At the beginning of December as I started enjoying a new round of Web developer "Advent Calendars" like 24ways.org, I thought about a project that I was involved in 6 years ago. I was part of a scrum team for SAVEUR, a food, entertaining, and travel magazine. The SAVEUR team had an idea for a cookie advent calendar.

I really liked working with the SAVEUR team because they always had creative ideas for layouts. I also appreciated that they valued the input of the developers to help improve the project by bringing our code creativity to the table.

When we met for a scrum meeting, we were shown a mockup of what they wanted. They had hired a New York illustrator who created 5 rows of 5 cars each. The cards were slightly different sizes and had different skews. They wanted it to have an organic feel. They had some ideas for what they wanted the interaction to be like.

They wanted some kind of action when the user hovered over the individual cards and then they wanted the cards to flip to reveal the cookie card that linked to a recipe. They wanted it to act as a true Advent calendar where users would return to the site to click on other recipes that became available on a daily basis. Finally, they wanted the page to remember the cards that the users had already chosen and flipped.

Final solution on SAVEUR.com

For the original layout, I decided to use absolute positioning for each of the different cards. I am not quite sure why I chose to do it that way. I am guessing some of it had to do with where I was at in my CSS skills at the time and some of it was influenced by browser capability at the time. The project had a quick turn-around time so I am guessing that was also a factor in my decision at the time.

CSS Animations were pretty new at the time. I was looking forward to dabbling into it. My first pass at the hover animation for the cards was a type of "pulse" animation. We decided against it for a variety of reasons including it might be problematic for those with seizure disorders. After some experiementation, we decided on a "shake" type animation. It ended up being implemented in JavaScript. My skills were not advanced enough at the time to tackle the JS so that was done by the back-end developer.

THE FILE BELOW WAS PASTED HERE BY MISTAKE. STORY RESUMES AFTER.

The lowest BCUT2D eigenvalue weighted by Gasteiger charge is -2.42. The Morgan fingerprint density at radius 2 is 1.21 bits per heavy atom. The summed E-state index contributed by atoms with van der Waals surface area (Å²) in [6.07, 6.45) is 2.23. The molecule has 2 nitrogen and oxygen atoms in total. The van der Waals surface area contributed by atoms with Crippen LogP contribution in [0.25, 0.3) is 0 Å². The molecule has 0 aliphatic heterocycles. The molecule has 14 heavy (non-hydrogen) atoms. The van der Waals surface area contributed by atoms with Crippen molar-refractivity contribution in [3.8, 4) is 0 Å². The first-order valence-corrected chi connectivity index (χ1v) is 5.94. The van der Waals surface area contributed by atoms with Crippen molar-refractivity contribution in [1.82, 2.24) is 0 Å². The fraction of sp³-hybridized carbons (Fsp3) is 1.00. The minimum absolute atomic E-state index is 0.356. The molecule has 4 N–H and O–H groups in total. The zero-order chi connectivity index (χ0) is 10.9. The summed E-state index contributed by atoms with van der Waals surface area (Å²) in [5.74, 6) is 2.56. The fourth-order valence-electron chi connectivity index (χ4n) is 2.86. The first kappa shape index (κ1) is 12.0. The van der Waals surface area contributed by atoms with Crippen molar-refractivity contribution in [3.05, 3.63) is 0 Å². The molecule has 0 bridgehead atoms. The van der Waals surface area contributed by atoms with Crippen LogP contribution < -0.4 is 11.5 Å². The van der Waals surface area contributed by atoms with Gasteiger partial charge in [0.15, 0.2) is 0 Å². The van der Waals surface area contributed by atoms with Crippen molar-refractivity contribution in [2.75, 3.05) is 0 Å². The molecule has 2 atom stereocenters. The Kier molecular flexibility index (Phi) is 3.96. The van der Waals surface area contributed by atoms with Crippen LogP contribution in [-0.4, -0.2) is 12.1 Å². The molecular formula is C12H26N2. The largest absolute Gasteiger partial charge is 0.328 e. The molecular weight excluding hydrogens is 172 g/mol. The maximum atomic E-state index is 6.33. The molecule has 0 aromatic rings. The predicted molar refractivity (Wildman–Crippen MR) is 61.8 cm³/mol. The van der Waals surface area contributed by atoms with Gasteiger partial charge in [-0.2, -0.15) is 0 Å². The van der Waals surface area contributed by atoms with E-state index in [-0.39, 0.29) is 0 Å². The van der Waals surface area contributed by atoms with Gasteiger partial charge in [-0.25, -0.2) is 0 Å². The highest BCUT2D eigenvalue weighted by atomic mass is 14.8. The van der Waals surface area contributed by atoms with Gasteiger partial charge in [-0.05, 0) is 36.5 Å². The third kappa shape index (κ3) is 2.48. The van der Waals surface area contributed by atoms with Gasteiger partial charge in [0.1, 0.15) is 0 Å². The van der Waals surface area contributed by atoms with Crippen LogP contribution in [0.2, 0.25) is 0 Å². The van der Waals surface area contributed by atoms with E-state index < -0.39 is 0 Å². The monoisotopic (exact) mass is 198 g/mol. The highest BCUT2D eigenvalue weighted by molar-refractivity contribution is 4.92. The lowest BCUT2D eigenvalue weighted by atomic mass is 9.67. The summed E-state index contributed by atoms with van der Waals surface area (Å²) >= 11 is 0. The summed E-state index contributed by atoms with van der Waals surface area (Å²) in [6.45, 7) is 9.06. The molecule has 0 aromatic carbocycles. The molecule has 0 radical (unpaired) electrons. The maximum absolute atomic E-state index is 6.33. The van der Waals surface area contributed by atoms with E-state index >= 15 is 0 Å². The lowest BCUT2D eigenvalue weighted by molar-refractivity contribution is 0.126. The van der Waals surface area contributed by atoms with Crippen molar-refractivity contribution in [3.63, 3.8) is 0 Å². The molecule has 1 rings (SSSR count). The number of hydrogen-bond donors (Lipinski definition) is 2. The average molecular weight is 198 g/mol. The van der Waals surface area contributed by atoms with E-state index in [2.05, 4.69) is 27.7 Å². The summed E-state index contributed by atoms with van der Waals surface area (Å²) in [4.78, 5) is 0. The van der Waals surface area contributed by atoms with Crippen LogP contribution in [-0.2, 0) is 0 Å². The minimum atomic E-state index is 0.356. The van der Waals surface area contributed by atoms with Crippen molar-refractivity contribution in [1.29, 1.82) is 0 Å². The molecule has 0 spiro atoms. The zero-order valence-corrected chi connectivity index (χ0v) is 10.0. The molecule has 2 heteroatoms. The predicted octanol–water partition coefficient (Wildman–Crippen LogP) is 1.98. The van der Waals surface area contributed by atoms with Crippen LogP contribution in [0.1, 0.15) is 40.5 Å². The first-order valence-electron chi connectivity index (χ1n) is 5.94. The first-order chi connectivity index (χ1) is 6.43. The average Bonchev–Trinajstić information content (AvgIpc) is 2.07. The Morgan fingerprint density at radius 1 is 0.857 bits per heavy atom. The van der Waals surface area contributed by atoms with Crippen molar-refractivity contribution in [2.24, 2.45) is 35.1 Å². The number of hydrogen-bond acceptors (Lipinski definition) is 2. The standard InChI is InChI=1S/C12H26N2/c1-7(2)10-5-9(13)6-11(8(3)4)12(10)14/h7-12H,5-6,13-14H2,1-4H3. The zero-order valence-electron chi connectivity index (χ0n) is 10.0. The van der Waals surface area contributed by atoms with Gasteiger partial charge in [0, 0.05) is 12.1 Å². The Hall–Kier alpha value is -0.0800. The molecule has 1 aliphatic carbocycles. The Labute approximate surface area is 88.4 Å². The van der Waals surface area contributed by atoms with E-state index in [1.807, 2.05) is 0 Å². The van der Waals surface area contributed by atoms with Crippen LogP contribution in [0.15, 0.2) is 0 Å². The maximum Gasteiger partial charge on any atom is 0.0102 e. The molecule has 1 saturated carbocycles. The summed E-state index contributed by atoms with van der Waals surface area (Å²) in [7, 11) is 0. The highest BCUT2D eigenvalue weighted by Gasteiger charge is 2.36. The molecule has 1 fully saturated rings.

Re-creation

As I revisited the project, I was thinking about how I could easily recreate it using CSS Grid. I started learning and implementing Grid layouts about a year ago and have continued to build my skills this year. I thought it would be fun to re-create this project with my new skills.

As I looked at the screenshot I had of the original page, I determined the sizing I needed to create it in Grid. I still used some absolute positioning to offset the individual cards and allow some of them to bleed into the grid gaps. I realized as I was writing this that I did not need absolute positioning but could just use negative margins. This simplifies the code just a bit.

The original layout was a fixed width layout and I decided to stick with that for this re-creation. I defined a simple 5 column grid of 181 pixels width with a vertical gap of 10 pixels and horizontal gap of 15 pixels between the columns.

Thanks to a Little Snapper Web Archive, I was able to get the image sprites and CSS code I had used in the original project for background positioning of the the different card images.

The original shake animation was written in JavaScript, I updated this version to use CSS animation. I wrote brand new scripting for the functionality that included:

  • Flip the card on click
  • Only enabling cards to be flipped if they were the current date or past date in the month
  • Created a cookie to keep track of the cards that had already been flipped
  • Added the functionality to reset the calendar (the cookie) so that none of the cards were flipped


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